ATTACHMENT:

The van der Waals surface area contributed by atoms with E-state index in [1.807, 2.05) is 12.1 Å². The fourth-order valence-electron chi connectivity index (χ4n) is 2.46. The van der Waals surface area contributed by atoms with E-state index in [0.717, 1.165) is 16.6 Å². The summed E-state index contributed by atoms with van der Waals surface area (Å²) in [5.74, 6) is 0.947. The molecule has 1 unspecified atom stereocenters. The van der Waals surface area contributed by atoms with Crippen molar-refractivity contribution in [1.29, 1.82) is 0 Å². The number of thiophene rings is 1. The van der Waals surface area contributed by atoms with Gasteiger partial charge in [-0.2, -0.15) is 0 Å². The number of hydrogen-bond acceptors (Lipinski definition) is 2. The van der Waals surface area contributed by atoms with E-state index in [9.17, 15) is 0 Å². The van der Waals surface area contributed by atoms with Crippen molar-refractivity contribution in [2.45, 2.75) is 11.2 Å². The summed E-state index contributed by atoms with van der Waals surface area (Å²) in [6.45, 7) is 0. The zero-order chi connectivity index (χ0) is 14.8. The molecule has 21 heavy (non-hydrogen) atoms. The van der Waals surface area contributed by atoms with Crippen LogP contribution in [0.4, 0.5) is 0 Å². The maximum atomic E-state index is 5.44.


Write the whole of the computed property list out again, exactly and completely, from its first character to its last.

The van der Waals surface area contributed by atoms with E-state index in [1.807, 2.05) is 12.1 Å². The fourth-order valence-electron chi connectivity index (χ4n) is 2.46. The van der Waals surface area contributed by atoms with E-state index in [0.717, 1.165) is 16.6 Å². The summed E-state index contributed by atoms with van der Waals surface area (Å²) in [5.74, 6) is 0.947. The molecule has 1 unspecified atom stereocenters. The van der Waals surface area contributed by atoms with Crippen molar-refractivity contribution in [1.29, 1.82) is 0 Å². The number of thiophene rings is 1. The van der Waals surface area contributed by atoms with Gasteiger partial charge in [-0.2, -0.15) is 0 Å². The number of hydrogen-bond acceptors (Lipinski definition) is 2. The van der Waals surface area contributed by atoms with E-state index in [9.17, 15) is 0 Å². The van der Waals surface area contributed by atoms with Crippen molar-refractivity contribution in [2.45, 2.75) is 11.2 Å². The summed E-state index contributed by atoms with van der Waals surface area (Å²) in [6.45, 7) is 0. The zero-order chi connectivity index (χ0) is 14.8. The molecule has 21 heavy (non-hydrogen) atoms. The van der Waals surface area contributed by atoms with Crippen LogP contribution in [0.4, 0.5) is 0 Å². The maximum atomic E-state index is 5.44.